The idea that everything that happens is a result of kamma is a common enough wrong view to have a name in Pāḷi: Pubbekata-hetu-diṭṭhi (literally "the with-past-actions-as-cause view"). For a canonical discussion of this you could try the Devadaha Sutta (Majjhima Nikāya 101). It's a long and complex argument that is difficult to summarise, the Buddha works through a range of combinations and shows that most of them, including the view that everything that one experiences is a result of past actions, are illogical.
The main result of accumulated karma is usually rebirth, although some karma may ripen as vedanā "sensations". Karma was not, at least originally, intended to describe every little thing that happens, it was intended to explain how mental states drive the cycles of rebirth. At least one sutta, Karajakāyasuttaṃ (AN 10.219; v.299-301), argues that rebirth wipes the slate clean, but most karma theories allow for karma to ripen many lifetimes hence.
At least one text describes many different kinds of causes for misfortunes. In the Sīvaka Sutta (SN 36.21) eight different causes are summarised in a verse:
Pittaṃ semhañca vāto ca, sannipātā utūni ca;
Visamaṃ opakkamikaṃ, kammavipākena aṭṭhamī ti.
Bile, phlegm, wind, combinations of them, and regular processes;
Something disagreeable, sudden pains, and kamma as eighth.
Regular processes (utu) might be seasons, but it can also refer, for example, to the menstrual cycle. In this view a fatal car accident is not necessarily to do with karma, though where you are reborn afterwards is. Note that Bhikkhu Thanissaro has argued against this interpretation of the Sīvaka Sutta.
The point here is that old and new kamma do not override other causal factors operating in the universe — such as those recognized by the physical sciences — but instead find their expression within those factors."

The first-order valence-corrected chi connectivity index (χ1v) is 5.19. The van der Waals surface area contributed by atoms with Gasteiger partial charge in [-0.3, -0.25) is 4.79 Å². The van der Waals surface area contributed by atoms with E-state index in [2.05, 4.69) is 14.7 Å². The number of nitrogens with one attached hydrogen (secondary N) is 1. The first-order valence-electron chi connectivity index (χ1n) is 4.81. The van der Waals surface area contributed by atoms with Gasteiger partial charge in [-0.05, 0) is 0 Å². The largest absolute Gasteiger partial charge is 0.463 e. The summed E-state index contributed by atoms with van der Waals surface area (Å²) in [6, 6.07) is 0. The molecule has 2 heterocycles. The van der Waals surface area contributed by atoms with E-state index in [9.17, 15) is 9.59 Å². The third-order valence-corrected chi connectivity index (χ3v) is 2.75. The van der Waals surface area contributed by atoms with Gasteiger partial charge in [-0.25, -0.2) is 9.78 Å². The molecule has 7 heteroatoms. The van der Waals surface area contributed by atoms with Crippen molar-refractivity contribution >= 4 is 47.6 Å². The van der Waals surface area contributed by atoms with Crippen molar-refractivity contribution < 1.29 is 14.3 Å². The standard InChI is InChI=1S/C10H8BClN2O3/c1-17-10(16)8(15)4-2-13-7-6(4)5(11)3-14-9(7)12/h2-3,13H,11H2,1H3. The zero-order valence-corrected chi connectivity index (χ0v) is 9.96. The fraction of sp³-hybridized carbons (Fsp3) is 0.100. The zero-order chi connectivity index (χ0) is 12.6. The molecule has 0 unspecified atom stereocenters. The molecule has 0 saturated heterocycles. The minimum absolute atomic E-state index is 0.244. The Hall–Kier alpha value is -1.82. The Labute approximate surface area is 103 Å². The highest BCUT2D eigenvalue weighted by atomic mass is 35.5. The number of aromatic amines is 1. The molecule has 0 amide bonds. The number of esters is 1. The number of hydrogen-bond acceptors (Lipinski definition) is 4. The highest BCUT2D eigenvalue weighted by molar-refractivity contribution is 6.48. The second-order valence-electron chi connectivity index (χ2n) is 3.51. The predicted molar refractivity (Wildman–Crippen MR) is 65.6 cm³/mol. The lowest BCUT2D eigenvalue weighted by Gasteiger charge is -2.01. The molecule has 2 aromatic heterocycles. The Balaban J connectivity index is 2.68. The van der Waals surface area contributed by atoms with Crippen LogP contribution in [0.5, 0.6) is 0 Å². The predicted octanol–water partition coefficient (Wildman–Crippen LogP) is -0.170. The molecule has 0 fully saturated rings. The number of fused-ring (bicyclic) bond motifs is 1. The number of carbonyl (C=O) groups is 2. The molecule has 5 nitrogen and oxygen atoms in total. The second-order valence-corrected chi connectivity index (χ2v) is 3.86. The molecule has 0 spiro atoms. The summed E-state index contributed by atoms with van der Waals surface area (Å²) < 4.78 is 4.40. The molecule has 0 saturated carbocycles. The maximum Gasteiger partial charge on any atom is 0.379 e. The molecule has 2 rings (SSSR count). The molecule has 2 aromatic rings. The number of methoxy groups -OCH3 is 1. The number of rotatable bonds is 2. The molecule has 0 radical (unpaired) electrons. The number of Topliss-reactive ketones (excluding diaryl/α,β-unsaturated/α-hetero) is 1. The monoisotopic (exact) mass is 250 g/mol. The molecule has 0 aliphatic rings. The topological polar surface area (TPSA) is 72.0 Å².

However this "everything happens for a reason" (teleological) argument is weak by modern philosophical standards. It's a kin to the Christian claim that "God moves in mysterious ways" - there is a reason, but mere mortals cannot understand it. It only works in Buddhism because on the whole the conditions for an event are said to be in a past life and therefore unknown to us (until we begin to develop the three mystical skills or tevijjā, one of which is knowledge of former lives).
Karma is a very changeable doctrine. So that many modern traditions teach something different. Many Tibetan schools, for example, say that karma is responsible for everything that happens. The car accident would be the result of some action or actions in the past. I personally do not find this teaching compelling, and it has many philosophical problems.
The standard view of karma is that it determines which of the five "realms" (Hell, gods & asuras, humans, animals, hungry ghosts) you are born into, and perhaps the original circumstances of your birth. After that things unfold in their own way according to the nature of the realm and the choices one makes.